Now that any remaining questions about Sean Payton’s future have been answered definitively, the most pressing problem the New Orleans Saints face this offseason is a familiar one.
New Orleans once again has work to do to get under the salary cap. Heading into the offseason, the Saints have $155,861,293 committed in contracts, and the salary cap is expected to land somewhere around $150-153 million, forcing the Saints to do some work to give themselves a little wiggle room to improve their roster.
For some fans, the problem is starting to feel perpetual. New Orleans has faced this situation four years in a row now, and general manager Mickey Loomis has always been able to navigate the problem by converting roster bonuses into salary bonuses and cutting ties with aging veterans whose performance no longer matches the pay.
But Payton believes there’s light at the end of the tunnel.
“I’m not really good with the cap number, and I know that there will be that time where as we sit down, as Mickey sits down, each year we have been able to look and maneuver,” Payton said Wednesday.
Payton admitted the Saints have some regrets about the salary-cap issues of recent years — particularly the players who’ve counted against the cap, even though they aren’t on the roster.
For example, the Saints carried more than $30 million in dead money on their salary cap in 2015, including massive dead-money hits from Jimmy Graham, Junior Galette, Ben Grubbs and Curtis Lofton. Too many times, New Orleans has moved on from a player, only to deal with the ramifications of the player’s contract after his is gone.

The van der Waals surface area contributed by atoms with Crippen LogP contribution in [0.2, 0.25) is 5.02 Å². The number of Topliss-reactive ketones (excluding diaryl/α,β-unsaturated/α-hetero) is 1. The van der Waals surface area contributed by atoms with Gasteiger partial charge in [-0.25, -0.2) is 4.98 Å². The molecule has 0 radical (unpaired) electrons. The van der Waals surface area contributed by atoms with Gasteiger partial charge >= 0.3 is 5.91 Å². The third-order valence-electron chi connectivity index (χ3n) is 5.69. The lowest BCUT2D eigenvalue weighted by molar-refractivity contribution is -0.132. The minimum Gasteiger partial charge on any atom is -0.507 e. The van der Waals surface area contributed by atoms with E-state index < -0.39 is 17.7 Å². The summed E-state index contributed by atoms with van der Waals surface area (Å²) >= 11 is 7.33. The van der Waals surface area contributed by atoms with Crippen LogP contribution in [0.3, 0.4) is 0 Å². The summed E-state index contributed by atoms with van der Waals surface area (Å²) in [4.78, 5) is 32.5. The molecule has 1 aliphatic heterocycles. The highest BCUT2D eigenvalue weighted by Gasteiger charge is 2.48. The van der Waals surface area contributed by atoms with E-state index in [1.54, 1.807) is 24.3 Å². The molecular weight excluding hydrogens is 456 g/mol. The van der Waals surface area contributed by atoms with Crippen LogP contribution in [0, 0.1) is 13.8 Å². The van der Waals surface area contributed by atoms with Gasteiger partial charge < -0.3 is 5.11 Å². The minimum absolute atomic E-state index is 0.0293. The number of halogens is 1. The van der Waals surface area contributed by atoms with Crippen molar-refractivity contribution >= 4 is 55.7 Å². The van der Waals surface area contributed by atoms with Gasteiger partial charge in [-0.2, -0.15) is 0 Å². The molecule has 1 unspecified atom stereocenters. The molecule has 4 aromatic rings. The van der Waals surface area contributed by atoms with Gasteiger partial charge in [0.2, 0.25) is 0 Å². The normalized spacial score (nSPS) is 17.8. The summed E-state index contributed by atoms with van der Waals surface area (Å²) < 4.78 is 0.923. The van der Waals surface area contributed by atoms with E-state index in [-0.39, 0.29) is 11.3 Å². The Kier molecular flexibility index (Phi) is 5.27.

Galette, released just before the start of training camp last summer, will still count $12.1 million against the salary cap in 2015.
“I think that the regrets are hindsight, and they would always be money that would be considered dead money,” Payton said. “Hopefully there are less of those examples.”
Whatever regrets the Saints might have, Payton and the rest of the organization remain optimistic about the salary-cap situation going forward.
“I think the discussion and the focal point has not been like, ‘How are we here?’ ” Payton said. “It has really been like, ‘OK, where are we going? And how are we going to put ourselves in a position next year when we’re discussing playing a home playoff game or an away playoff game, or the opponent that we’re playing in this first round?’ We’ll do that as passionately as Day 1 in 2006.”
Eliminating dead money is one step to leaving the salary-cap problems behind in 2017. New Orleans also has to extend Brees’ contract and bring down his cap figure for 2016 without simply pushing the problem into future years, thereby leaving the Saints in the same position again in the future — a policy that also applies to potential extensions for other core players nearing free agency, as well as any free agents New Orleans might sign this offseason.
The cap situation may seem dire.
But Payton believes the end of those problems is near.
“I think much like a family that is climbing out maybe (of) some college debt or climbing out of some loans, I think that we’re one year now away where (those problems will clear),” Payton said. “And as the (NFL’s overall) cap rises, we’ll manage that.”